of our lives, the parallel issue of cybersecurity risks continues to
increase and evolve.
    Today's cybersecurity threats include indiscriminate and broad-
based attacks designed to exploit the interconnectedness of the
Internet. Increasingly, the threats also involve targeted attacks, the
purpose of which is to steal, manipulate, destroy or deny access to
sensitive data, or to disrupt computing systems. These threats are
exacerbated by the interconnected and interdependent architecture of
today's computing environment. Theoretically, security deficiencies in
one area may provide opportunities for exploitation elsewhere.
    Despite increasing awareness of the associated risks, broad swaths
of the economy and individual actors, ranging from consumers to large
businesses, do not take advantage of available technology and processes
to secure their systems, and protective measures are not evolving as
quickly as the threats. This general lack of investment puts firms and
consumers at greater risk, leading to economic loss at the individual
and aggregate levels and poses a threat to national security.
    President Obama's Cyberspace Policy Review in May 2009 articulated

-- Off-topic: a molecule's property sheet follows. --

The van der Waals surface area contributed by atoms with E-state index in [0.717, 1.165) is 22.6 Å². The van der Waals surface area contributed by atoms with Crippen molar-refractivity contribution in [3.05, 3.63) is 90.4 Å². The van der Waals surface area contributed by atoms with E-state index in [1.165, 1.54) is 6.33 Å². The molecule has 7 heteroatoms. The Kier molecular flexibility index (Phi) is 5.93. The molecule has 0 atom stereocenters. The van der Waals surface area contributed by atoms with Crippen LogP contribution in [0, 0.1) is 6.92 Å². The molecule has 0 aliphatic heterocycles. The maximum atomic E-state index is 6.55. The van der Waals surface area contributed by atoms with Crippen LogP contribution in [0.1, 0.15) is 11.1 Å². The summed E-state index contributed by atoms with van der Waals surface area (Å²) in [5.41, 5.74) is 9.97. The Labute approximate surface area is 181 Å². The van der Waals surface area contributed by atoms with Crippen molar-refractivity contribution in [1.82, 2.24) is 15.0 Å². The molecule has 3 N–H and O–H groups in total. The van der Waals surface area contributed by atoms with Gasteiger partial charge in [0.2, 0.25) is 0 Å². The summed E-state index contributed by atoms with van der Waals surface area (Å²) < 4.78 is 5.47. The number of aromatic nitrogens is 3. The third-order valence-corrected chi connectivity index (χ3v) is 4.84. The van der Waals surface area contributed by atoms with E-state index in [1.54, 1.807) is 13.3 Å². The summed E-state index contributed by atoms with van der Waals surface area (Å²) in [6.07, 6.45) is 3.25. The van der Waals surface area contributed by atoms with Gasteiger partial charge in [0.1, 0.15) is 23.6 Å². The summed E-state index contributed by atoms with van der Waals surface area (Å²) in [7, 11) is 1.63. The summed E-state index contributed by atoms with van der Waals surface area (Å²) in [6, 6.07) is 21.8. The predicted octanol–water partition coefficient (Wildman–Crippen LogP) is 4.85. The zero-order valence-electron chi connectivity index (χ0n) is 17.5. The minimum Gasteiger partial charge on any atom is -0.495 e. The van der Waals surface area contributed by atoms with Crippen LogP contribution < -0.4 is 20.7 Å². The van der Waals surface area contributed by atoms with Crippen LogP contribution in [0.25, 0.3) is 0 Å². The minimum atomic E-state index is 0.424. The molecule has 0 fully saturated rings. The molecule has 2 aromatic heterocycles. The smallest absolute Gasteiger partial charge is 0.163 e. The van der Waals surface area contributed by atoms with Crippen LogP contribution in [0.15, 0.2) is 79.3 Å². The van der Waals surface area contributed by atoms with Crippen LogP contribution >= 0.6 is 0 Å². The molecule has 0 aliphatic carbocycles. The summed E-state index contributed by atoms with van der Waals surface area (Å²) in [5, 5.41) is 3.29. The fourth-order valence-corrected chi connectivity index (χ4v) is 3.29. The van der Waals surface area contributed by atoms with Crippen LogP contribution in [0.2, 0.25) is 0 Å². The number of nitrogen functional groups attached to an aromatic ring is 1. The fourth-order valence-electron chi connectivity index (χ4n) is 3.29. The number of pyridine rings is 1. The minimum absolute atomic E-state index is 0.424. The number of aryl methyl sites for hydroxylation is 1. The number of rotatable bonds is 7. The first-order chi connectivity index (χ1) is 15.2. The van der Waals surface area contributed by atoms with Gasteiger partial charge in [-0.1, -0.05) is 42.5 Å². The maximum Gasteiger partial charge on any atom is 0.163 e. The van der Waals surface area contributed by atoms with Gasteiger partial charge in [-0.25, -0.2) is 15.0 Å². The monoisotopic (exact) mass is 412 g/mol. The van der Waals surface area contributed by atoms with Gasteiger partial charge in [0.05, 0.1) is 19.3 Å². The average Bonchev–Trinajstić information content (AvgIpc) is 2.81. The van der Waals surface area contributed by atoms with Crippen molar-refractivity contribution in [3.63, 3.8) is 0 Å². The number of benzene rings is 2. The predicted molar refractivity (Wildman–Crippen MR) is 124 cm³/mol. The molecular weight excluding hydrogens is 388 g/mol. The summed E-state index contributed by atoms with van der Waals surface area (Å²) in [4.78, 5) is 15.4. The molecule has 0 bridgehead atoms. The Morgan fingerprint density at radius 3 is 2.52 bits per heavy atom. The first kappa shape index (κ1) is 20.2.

the many reasons government must work closely with the private sector
and other partners to address these risks. As stated in the Review,
``information and communications networks are largely owned and
operated by the private sector, both nationally and internationally.
Thus, addressing network security issues requires a public-private
partnership as well as international cooperation and norms.''
    In addition, the Administration has promoted cybersecurity
legislation that would catalyze the development of norms for practices
of entities that maintain our critical infrastructure. These entities
include sectors such as energy, critical manufacturing, and emergency
services whose disruption would have a debilitating impact on
individual security, national economic security, national public health
and safety. The proposed legislation requires these entities to develop
a baseline framework of protection based on risk--a function of threat,
vulnerability, and consequences. The Department of Homeland Security
(DHS), in coordination with sector-specific agencies and other relevant
departments, would promulgate the list of covered entities using the
established criteria and input from the Federal Government, state and
local governments, and the private sector.
    The U.S. Department of Commerce (Department) has focused its
efforts on developing public policies and private sector norms whose
voluntary adoption could improve the overall cybersecurity posture of
private sector infrastructure operators, software and service
providers, and users outside the critical infrastructure. Entities in
these areas have not been the main focus of cybersecurity activities to